What Comes Next for L&D: Disruption Comparisons Between 2019 and 2020

Written by Brett Hatten and Robert Saperstein, Explorance .

A remote training session in progress - a style of training many organisations have pivoted to since the pandemic began.

2020 was a year like no other. People joked that “Hindsight really was 2020”, but at Explorance, we’d argue the year’s motto should have been ‘Necessity is the mother of invention.’

As the reality of how COVID-19 would reshape life became clearer, one question quickly grew from a whisper to a roar: how will L&D professionals cater to training which has comprehensively moved online – and shift long-established processes and practices to facilitate it?

By reviewing trends and comparing performance data among our clients, we can draw some surprising conclusions as to the impact that 2020 had on learning programs.

Trend #1 – Observation in Enrollment

“(The) biggest challenge was turnaround time. We were getting calls from course owners and instructors who needed the technology to convert training to a different learning method. The number of classes that needed converting and the quantity of facilitators requiring adjustments to training added to the urgency.” – MTM Administrator, US Healthcare Provider

As winter transitioned into spring 2020, learning events that had historically been facilitated in-person suddenly were no longer possible.

This meant organizations were at a crossroads: shift to self-paced eLearning, move training to an online instructor-led format, or put a hold on unnecessary training until it was safe to deliver in-person.

Explorance reviewed enrollment trends amongst our highest volume customers and looked at data collected from January 2019 to October 2019. Then we compared this to data from January 2020 to October 2020 and observed that eLearning remained largely flat, while proportionate increases in online facilitated and/or virtual classroom events were aligned with decreases in in-person training.

This was the first of our revelations: maintaining the role of the instructor facilitator despite the removal of the traditional classroom experience was a priority for L&D organizations. Additionally, overall enrollment volumes experienced only marginal to modest dips during the initial transition period.

Chart detailing changes in volume trend by learning method
Chart 1: Period-over-period data for one of the customers sampled.

Trend #2 – Improved Coursework Favorability

We also observed that a transition to online facilitated training events yielded an increase in both overall instructor and overall courseware scores, as submitted by participants at many organizations.

When viewing these metrics amongst the various learning methods, the divergence between the two periods in question is even more apparent.

Additionally, those organizations who measured the online delivery component of their training events saw a nearly across-the-board improvement in scores.

A chart indicating changes in category ratings by learning methods, contrasting 2019 results with 2020 results
Chart 2: Period-over-period data for one of the customers sampled.

Trend #3 – The Value of Training Programs

“eLearning is going to be the new norm. Workers who used to go into the office don’t need to go back. Cost-effectiveness becomes key in the post-COVID world. If the job gets done, it’s not necessary to be in the office. Capacity for eLearning will grow growing forward”. – MTM Administrator, US-based Utility Provider

In reviewing the data and trends observed within Metrics That Matter (MTM), it became clear that despite relatively minor year-over-year changes in overall enrollments within learning events, organizations were continuing to deliver on their L&D commitments in 2020.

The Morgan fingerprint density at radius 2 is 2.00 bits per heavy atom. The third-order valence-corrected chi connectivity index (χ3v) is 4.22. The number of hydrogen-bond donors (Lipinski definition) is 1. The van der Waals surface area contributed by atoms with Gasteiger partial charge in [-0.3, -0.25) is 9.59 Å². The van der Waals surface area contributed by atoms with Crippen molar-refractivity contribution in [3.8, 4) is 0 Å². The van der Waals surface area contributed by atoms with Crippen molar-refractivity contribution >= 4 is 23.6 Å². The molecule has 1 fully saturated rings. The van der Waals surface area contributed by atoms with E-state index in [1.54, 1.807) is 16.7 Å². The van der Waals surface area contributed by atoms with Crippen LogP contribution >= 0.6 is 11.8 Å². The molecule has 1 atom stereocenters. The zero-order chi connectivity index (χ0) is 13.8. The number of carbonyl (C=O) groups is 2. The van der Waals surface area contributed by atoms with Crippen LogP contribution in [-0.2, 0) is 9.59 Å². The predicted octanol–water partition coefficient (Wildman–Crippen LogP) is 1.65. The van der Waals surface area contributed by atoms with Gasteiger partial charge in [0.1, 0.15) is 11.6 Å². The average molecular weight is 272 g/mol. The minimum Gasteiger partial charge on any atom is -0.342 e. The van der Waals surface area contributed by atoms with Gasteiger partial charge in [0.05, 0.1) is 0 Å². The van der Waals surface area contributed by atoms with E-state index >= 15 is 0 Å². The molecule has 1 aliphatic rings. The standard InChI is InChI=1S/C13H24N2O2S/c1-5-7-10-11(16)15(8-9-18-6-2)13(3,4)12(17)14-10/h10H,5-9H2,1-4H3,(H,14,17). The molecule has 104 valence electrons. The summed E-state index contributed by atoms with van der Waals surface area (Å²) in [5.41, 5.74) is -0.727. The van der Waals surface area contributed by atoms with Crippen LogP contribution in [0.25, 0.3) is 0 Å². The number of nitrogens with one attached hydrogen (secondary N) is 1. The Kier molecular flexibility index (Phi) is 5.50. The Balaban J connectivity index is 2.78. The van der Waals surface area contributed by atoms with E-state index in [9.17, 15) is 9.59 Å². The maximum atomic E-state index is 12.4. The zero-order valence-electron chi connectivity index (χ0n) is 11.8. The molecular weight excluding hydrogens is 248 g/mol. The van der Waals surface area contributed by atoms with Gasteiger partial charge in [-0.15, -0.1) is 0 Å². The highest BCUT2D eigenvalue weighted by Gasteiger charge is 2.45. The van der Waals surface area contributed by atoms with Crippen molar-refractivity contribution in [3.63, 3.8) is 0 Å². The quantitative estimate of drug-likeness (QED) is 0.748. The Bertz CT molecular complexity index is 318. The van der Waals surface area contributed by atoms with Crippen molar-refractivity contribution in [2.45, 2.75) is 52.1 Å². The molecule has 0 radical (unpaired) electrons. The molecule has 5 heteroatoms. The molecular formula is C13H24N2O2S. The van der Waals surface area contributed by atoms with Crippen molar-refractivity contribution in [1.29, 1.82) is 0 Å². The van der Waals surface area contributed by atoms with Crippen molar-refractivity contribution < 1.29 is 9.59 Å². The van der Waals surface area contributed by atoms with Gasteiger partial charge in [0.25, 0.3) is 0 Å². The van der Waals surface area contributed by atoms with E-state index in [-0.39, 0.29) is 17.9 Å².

However, with COVID-19-related disruption expected to continue well into 2021 and possibly into 2022, we needed to better understand our customers’ roadmaps and how they expect to navigate this shifting landscape.

Based on multiple discussions with high-volume training organization stakeholders, the sentiment repeatedly mentioned to Explorance was the value that training provides to organizations extends beyond any perceptions as a “cost center.” In fact, the flexibility to maintain training programs despite pandemic-related disruptions to the broader business meant that L&D was uniquely positioned to cut costs and maintain headcount with minimal impact on the training’s value.

The result: the full-blown transition to online facilitated training, which may have initially been a three-to-five-year plan has instead occurred over three to five months.

In Conclusion: What Has Explorance Learned During This Year?

Explorance has learned that organizations with cultures that incorporated a continuous improvement mindset were best-equipped to navigate the transition.

Not only that, but the transition from in-person learning to online facilitated training became an almost natural progression which disrupted and potentially even improved overall training. Furthermore, discussions with our customer partners put a spotlight on the positive disruptive changes that allowed 2020 to be a true diamond in the rough; with the cost-saving measures of the online transition producing value despite forced disruption.

In conclusion, in 2021, learning organizations should continue to maintain their online facilitated training footprint, while weighing the value of many legacy in-person training events. This can reduce training costs while simultaneously improving overall learning in the broader organization.

If change is inevitable, learning organizations are best positioned to drive and thrive in a changing environment, even long after the pandemic has receded.

 

Read part 1 of the “What Comes Next for L&D” Series: To VILT or Not to VILT


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